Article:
“I believe in using language the patient can understand as a child so they can build on their understanding as they grow,” Dr. Luban said. “For example, Vincent knows that his red cells looked like beach balls under a microscope, rather than closed-hole doughnuts. I had him repeat these easy-to-visualize images back to me. I learned early in my medical training that it is best to communicate with the patient directly, and the parent will also learn and can further reinforce the message if needed,” she said.

“Over the last few years, I have had the chance to watch Dr. Luban interact with my son the way I remember her interacting with me,” Maura said. “She takes her time to ask him lots of questions. She makes sure he understands everything she is doing, the implications of his condition, and what steps he needs to take to keep himself safe and healthy, like making up rhymes to help him remember to eat the right kind of foods. Over the years, Dr. Luban has provided our family with a wealth of information to support our continued growth and development. She has become like family.”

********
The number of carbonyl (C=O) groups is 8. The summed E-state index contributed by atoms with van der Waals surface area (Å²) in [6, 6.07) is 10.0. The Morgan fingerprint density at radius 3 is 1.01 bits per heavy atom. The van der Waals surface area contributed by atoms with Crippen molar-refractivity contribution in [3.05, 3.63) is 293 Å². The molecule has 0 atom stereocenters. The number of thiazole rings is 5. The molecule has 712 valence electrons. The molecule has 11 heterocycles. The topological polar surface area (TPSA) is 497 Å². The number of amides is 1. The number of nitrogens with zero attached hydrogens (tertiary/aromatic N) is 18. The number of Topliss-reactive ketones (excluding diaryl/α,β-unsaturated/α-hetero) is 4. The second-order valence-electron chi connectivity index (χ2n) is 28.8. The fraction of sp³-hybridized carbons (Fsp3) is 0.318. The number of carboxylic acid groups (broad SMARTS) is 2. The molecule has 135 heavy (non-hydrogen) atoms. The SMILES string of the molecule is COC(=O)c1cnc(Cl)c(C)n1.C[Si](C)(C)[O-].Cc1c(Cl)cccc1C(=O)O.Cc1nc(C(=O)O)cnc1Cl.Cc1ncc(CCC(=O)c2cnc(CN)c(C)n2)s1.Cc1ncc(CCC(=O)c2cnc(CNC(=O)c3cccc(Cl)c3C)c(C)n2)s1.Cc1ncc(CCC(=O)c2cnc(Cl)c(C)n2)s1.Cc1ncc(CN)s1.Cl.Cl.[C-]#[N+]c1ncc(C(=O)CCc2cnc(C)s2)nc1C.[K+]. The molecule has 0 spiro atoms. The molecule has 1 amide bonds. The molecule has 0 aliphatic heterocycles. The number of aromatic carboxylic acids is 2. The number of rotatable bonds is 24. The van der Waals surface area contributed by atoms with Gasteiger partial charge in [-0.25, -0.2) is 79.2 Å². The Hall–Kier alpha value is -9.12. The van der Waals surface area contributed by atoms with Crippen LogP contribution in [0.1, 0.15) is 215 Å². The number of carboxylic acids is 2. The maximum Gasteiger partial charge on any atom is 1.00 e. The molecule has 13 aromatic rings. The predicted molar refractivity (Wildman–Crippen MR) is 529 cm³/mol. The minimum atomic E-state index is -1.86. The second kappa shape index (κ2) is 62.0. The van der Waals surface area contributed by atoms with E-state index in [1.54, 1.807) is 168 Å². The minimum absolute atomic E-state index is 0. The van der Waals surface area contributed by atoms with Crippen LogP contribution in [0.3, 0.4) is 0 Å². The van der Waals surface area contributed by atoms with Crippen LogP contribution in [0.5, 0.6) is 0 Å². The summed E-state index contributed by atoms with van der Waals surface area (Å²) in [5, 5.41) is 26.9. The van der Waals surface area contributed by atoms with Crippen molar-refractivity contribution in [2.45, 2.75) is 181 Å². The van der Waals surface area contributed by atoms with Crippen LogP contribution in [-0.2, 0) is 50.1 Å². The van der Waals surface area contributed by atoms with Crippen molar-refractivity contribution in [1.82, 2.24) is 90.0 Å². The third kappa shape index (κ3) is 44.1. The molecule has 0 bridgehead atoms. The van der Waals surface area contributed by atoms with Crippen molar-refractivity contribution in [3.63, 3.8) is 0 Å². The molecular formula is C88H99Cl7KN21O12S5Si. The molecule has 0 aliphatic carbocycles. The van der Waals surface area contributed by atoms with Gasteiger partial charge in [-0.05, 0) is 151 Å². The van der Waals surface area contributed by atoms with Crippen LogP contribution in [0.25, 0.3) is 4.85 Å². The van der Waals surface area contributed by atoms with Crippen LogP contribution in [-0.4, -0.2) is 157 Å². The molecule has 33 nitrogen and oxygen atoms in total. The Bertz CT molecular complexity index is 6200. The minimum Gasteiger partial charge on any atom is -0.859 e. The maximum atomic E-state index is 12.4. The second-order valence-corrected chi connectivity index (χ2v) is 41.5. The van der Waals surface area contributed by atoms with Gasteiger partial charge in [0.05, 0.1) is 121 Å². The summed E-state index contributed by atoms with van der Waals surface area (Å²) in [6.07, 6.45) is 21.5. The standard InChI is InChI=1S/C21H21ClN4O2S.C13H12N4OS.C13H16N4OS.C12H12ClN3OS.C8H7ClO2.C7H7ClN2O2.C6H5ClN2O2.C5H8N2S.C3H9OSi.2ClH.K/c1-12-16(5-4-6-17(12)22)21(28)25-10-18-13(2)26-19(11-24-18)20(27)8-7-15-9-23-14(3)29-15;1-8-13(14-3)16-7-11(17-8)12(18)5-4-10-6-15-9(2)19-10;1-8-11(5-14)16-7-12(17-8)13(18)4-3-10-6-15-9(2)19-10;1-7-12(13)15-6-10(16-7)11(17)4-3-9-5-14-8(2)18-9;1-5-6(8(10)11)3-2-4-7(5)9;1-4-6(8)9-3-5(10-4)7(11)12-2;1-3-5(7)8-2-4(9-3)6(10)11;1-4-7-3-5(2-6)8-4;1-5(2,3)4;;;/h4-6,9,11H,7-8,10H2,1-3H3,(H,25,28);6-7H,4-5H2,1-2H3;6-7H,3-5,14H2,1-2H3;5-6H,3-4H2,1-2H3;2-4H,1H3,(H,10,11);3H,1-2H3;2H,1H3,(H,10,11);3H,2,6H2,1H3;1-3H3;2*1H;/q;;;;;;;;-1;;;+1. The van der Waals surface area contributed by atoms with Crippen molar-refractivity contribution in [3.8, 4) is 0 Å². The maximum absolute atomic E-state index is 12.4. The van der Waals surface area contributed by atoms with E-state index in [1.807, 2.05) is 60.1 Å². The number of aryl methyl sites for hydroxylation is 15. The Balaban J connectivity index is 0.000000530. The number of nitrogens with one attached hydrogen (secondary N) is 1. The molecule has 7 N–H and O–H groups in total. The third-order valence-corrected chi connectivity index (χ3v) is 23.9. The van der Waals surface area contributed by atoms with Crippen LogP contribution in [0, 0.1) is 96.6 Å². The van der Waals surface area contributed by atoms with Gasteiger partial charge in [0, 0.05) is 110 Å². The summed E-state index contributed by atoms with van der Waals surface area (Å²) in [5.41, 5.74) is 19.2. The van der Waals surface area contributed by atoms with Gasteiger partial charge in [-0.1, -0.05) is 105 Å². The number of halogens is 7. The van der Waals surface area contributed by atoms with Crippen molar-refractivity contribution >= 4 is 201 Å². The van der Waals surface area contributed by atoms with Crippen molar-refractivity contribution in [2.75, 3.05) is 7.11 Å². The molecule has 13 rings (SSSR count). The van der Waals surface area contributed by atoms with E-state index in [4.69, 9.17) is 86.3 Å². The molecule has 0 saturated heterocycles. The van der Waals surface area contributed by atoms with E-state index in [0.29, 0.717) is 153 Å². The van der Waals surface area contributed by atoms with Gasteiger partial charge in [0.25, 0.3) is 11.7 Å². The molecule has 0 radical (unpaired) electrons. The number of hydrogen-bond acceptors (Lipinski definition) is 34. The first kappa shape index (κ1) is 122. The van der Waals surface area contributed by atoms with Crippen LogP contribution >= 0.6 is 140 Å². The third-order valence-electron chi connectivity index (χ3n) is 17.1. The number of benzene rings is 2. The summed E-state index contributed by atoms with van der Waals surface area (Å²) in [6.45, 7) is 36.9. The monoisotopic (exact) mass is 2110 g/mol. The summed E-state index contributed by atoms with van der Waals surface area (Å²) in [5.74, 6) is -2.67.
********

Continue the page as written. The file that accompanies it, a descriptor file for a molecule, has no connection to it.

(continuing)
A Career Built on Service and Discovery at Children’s National

Today, Dr. Luban’s role has transitioned from direct patient care and clinical laboratory oversight to workforce development and programming. She runs junior faculty research programs and oversees pipeline programs, including Mentored Experience to Expand Opportunities in Research for high school students (METEOR v HS) to encourage them to pursue careers in STEM fields and SCIENCE with Dr. Bear which introduces scientific concepts to children in grade school; this program is now being used by Girl Scouts and other out of school time programs to explain STEM and preventative health concepts. She serves as the Vice-Chair of the Institutional Review Board (IRB) for Children’s National, Associate Program Director for the NCATS-funded KL2 program, and Vice-Chair for Faculty Affairs at Children's National. For her research contributions to her field and her work on behalf of families like the Trimbles, she is receiving the 2022 Mount Sinai Jacobi Award – one of Mount Sinai’s most prestigious awards – honoring those who have distinguished themselves in education, clinical and patient care, biomedical science or service. Dr. Luban is one of the only recipients who is not a Mount Sinai faculty member, underscoring her achievements in her field.

“Discovery drives me,” Dr. Luban said of her long career. “Service underlies everything I do. There were very few women in the field when I attended medical school, so I am always trying to pay it forward and serve the next generations. I am always trying to serve patients through the discovery of new therapies and new interventions or excite others to make discoveries.”